ATLANTA -- Three-time Pro Bowl tight end Alge Crumpler, the Atlanta Falcons' leading receiver in each of the past two seasons, could be limited in training camp and the preseason as he continues to recover from offseason shoulder surgery.
The surgery, to repair damage to the labrum and the rotator cuff in Crumpler's right shoulder, was first reported by the Atlanta Journal-Constitution on Tuesday afternoon. Although the procedure was performed in late February after Crumpler returned from the Pro Bowl game, it was never announced by the Falcons, until general manager Rich McKay confirmed it on Tuesday.
Crumpler also underwent arthroscopic knee surgery just after the 2005 season, and that operation had been acknowledged by Atlanta officials.
"I don't see there being any problem [with Crumpler's recovery]," McKay said. "I'm sure we'll bring him along at the right pace. We'll watch him, but he'll be OK."
The Falcons' first training camp practice is scheduled for the afternoon of July 27.
Crumpler, 28, missed much of the offseason program and did not participate in the Falcons' mandatory minicamp last month. His inactivity was attributed at the time to his ongoing recovery from knee surgery and team officials put a positive spin on it, noting that not having Crumpler on the field meant quarterback Michael Vick could spent more time throwing to his young wide receivers.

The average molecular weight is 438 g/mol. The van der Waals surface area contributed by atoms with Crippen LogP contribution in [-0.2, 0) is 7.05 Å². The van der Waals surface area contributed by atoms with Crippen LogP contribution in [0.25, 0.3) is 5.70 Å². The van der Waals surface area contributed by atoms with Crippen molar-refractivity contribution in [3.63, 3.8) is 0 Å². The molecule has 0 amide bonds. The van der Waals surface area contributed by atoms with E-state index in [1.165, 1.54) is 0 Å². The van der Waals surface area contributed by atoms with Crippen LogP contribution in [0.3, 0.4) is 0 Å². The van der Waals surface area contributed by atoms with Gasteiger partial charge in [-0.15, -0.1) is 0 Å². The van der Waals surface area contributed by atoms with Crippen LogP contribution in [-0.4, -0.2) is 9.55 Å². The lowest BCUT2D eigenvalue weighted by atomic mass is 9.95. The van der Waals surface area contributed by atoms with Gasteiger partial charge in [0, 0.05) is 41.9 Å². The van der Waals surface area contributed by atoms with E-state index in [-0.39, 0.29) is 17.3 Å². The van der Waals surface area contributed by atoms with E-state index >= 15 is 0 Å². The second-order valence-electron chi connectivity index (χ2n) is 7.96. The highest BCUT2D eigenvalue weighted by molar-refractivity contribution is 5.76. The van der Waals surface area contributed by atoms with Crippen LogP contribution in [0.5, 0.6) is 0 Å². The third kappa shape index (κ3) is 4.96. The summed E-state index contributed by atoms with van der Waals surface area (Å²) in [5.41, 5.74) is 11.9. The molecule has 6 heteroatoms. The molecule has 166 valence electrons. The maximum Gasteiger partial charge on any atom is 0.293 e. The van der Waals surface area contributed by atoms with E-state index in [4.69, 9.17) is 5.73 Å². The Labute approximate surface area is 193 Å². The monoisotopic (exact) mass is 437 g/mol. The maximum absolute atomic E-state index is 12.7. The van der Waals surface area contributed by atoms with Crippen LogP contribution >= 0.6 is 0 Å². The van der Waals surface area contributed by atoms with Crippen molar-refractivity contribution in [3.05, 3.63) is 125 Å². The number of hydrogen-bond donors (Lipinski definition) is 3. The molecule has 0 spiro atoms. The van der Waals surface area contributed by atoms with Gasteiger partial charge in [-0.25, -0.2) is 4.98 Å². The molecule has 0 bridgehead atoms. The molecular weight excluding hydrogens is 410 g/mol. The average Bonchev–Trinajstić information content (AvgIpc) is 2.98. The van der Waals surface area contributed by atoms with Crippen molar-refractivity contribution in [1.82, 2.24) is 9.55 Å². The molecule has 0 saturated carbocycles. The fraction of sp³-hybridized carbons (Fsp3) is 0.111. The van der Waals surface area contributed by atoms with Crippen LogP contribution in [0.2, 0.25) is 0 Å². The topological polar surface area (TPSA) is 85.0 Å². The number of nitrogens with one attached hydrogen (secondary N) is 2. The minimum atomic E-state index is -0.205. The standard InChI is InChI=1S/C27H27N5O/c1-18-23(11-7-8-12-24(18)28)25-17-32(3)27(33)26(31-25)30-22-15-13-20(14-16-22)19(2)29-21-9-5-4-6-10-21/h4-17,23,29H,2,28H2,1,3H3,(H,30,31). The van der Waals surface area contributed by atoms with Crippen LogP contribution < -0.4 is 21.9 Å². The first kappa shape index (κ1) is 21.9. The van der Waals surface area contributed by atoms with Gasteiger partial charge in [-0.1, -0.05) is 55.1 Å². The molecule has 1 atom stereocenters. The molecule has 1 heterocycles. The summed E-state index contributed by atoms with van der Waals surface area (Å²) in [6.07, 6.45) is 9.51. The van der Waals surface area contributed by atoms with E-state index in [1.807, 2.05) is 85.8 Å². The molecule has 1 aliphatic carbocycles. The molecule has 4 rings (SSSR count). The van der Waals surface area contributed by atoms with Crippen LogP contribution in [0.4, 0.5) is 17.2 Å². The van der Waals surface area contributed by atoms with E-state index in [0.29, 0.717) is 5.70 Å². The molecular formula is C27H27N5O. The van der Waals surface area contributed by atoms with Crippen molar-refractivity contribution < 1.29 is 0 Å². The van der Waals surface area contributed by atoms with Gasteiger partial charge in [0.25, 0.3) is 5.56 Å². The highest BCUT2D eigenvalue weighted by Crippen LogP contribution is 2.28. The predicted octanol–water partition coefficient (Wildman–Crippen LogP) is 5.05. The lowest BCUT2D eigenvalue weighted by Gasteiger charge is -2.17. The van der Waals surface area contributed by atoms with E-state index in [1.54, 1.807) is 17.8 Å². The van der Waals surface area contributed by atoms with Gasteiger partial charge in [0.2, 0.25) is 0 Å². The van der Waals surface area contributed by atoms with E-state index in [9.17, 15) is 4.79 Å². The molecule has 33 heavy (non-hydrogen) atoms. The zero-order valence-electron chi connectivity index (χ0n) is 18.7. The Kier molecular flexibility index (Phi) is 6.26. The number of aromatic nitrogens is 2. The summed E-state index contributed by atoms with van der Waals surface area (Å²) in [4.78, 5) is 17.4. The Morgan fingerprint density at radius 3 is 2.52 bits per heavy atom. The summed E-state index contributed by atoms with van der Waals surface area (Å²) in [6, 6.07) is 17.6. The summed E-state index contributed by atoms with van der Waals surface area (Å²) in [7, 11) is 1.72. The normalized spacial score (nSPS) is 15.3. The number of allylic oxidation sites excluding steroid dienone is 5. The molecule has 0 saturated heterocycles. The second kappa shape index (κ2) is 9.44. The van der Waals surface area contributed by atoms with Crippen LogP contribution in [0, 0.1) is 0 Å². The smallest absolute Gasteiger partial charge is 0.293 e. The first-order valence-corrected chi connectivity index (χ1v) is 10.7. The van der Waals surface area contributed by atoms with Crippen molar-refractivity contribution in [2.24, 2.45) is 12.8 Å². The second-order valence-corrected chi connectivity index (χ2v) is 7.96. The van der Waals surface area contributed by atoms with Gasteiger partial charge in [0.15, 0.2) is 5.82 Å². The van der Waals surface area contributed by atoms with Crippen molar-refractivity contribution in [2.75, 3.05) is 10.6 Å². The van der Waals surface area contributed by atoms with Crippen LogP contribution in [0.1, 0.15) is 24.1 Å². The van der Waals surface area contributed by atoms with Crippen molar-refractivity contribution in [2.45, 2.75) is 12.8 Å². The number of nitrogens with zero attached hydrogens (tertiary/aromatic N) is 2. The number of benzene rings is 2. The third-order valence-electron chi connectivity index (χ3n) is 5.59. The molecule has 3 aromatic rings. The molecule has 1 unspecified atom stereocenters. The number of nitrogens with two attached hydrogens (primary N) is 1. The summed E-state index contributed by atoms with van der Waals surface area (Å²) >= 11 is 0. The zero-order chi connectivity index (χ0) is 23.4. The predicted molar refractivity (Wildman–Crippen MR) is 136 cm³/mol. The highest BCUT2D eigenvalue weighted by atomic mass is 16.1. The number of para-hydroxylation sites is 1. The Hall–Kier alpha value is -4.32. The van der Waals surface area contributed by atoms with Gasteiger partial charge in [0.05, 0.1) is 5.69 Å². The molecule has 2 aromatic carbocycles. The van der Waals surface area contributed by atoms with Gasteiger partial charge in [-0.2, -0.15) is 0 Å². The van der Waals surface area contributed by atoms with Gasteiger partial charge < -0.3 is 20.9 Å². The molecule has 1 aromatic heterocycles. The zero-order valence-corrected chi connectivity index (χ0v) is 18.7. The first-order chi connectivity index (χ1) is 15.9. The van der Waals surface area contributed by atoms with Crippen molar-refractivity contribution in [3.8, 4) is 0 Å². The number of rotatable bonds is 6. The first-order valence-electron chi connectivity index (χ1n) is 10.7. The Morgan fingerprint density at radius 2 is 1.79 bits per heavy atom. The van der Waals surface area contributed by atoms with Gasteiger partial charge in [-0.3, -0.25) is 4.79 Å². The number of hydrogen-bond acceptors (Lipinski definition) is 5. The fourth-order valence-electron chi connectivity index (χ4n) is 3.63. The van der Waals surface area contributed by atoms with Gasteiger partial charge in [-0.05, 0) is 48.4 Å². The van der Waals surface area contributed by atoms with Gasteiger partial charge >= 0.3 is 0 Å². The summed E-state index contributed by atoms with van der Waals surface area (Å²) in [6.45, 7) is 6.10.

A five-year veteran, Crumpler is coming off his most productive season from a statistical standpoint. The former North Carolina star established new career bests in 2005 with 65 receptions and 877 yards, while scoring five touchdowns. Despite recurring knee problems that forced him to curtail his practice schedule, Crumpler started all 16 games in 2005.
Crumpler was a second-round choice in the 2001 draft and has 218 career catches for 2,988 yards and 22 touchdowns. Over the last three seasons in particular, when Vick has been healthy, Crumpler served as a safety net of sorts for the Atlanta quarterback. There is little doubt that Crumpler is the receiver in whom Vick has the most confidence, and he often turns to him in tough spots.
Len Pasquarelli is a senior NFL writer for ESPN.com.